To stay one step ahead, serious tournament players usually analyze and improve their strategy. There are still a few winning players who are holding back from training, but it is only a matter of time until they surpass the ever-improving player pool.
Poker tools are extremely useful when it comes to perfecting your skills and are therefore essential for the modern tournament pro. But there are hundreds of poker tools on the market, so it's hard to know which one is best for you.
Today we're going to discuss three of the best free poker tools used by tournament pros on a daily basis.
This first poker tool is not specifically designed for tournaments - it is important for cash players too - but all tournament players should be familiar with it (or a similar tool such as the now defunct Poker Stove).
Equilab is a poker hand equity calculator, that is, it is software that calculates the likelihood that a given range of hand combination will win against another hand combination range. It's useful for assessing the history of combinations, but it's also a great tool for other things. Of course, you can also use Equilab to calculate how a particular layout affects the opponent's perceived range. Performing these calculations regularly is a great way for beginners to improve their skills.
Let's take a look at an example (if you've never done calculating the hand equity and range before, I recommend downloading Equilab and copying the steps along the way).
Let's say Villain is an acquaintance of ours who we played a lot of poker with, so we have a good idea of all the hands in his range. Let's say AT, KT, QT, KT, TT +, J9s, and 88 make up his range, and as a fairly conservative player, his bluffing range consists of only QJ and KJ.
We need to call 550 chips on the turn to win a total of 2,100 chips (1550 chips + a 550-chip UTG bet). This makes our pot odds 2100 550 which can be reduced to 3.82. 1. If we convert this ratio into a percentage, we get 20.7%. So our 33.47% equity is more than enough to call the turn.
If we assume UTG is betting with the same range as on the turn, Equilab tells us that 9 9 8 ♥ now only has 13.33% equity. So, we reasonably decided to add the combination. We have the best calling combinations anyway.
Equilab is free, but Power Equilab and PokerRanger are premium poker calculators that have more robust features that advanced players can appreciate. However, the standard Equilab will work fine for most of you.
If you regularly study tournament strategy here at Upswing Poker, you've probably come across the term ICM. For those of you who don't know this term, ICM stands for Independent Chip Model.
While you don't need to be able to make accurate ICM calculations on the fly to be a successful tournament player, you do need to have at least a rough idea of how this affects play in the later stages of the tournament. This is where ICMIZER comes in. It shows how ICM influences optimal preflop strategy in various tournament locations. And it does it in several ways.
ICMIZER 2 not only shows correct play in specific locations, but also provides a better understanding of how ICM dynamics determine optimal play in a tournament. In other words, it's a great learning tool. After some use, you will have to consult ICMIZER 2 less and less.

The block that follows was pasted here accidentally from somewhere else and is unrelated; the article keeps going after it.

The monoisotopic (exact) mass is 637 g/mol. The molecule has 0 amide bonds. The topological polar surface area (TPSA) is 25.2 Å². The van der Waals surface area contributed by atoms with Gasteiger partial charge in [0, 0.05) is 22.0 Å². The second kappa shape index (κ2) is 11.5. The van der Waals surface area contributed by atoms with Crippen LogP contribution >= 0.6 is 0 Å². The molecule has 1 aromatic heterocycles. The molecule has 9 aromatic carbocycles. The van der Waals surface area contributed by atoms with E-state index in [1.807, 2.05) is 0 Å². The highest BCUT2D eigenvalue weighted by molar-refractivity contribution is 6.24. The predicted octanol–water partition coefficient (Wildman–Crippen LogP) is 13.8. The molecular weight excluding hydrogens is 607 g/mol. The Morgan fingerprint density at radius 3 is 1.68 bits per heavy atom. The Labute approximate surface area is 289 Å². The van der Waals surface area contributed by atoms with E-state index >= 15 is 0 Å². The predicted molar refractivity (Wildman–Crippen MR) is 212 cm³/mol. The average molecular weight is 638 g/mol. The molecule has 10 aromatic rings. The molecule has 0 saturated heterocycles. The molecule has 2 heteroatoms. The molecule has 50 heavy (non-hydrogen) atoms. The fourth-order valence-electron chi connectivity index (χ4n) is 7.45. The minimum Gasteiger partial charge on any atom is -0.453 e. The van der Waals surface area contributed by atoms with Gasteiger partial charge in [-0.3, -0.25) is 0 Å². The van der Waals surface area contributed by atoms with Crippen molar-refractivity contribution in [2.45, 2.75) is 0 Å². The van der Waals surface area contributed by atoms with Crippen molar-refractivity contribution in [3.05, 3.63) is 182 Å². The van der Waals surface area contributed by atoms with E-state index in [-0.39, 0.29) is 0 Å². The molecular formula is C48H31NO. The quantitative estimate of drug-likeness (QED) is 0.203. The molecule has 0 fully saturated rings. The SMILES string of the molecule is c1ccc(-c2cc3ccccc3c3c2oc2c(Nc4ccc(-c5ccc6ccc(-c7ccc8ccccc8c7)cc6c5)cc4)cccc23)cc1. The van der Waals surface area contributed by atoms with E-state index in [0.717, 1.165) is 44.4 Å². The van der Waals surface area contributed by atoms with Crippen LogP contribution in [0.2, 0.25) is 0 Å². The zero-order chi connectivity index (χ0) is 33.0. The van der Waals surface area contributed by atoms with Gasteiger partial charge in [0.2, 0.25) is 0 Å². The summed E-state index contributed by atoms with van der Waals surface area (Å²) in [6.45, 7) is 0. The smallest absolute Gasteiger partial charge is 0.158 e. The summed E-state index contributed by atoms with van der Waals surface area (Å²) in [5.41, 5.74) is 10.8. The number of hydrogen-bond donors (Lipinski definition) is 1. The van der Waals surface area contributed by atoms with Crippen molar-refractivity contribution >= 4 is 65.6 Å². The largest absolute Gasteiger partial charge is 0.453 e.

ICMIZER 2 is also a very useful piece of software. It has a clean, intuitive user interface and many handy features such as preset tournament types and hand history import.
The full version of ICMIZER 2 is paid software, but ICMIZER 2 Basic is free poker software. The basic version allows three ICM calculations and one Nash equilibrium calculation per day.
SnapShove is an app (both desktop and mobile) developed by renowned professional Max Silver.
SnapShove is essentially an interactive push / fold chart that uses Nash equilibria to tell you instantly whether you should shove, re-shove, call or fold in any given situation. In other words, SnapShove is a poker program that tells you what to do on short stacks.
SnapShove is not just for beginners, even seasoned tournament pros find themselves in marginal, short-stacked places where they don't know what to do. So it's no surprise that SnapShove counts high-stakes tournament professionals like Jason Somerville and Mike MacDonald among SnapShove's 54,000 users.
What's more, since SnapShove offers a mobile app, both live and online players can use it. Although, if you plan on using it during a live poker tournament, you might want to anticipate the SnapShove location before you start there - other players might not like it when you're on the phone while the action is on you! (Also, using charts while playing is against the rules of most casinos.)
You can get SnapShove on your Android or iOS device for free, just search for "SnapShove" in the app store or visit snapshove.com. Free users receive a limited number of requests per day. Alternatively, you can upgrade to SnapShove Pro to get unlimited SnapShove searches and additional features for $ 14.99.
Let us know in the comments so we can add it in a future update! We tried to include the best free poker software for tournaments, but we might have missed something given the many poker tools available.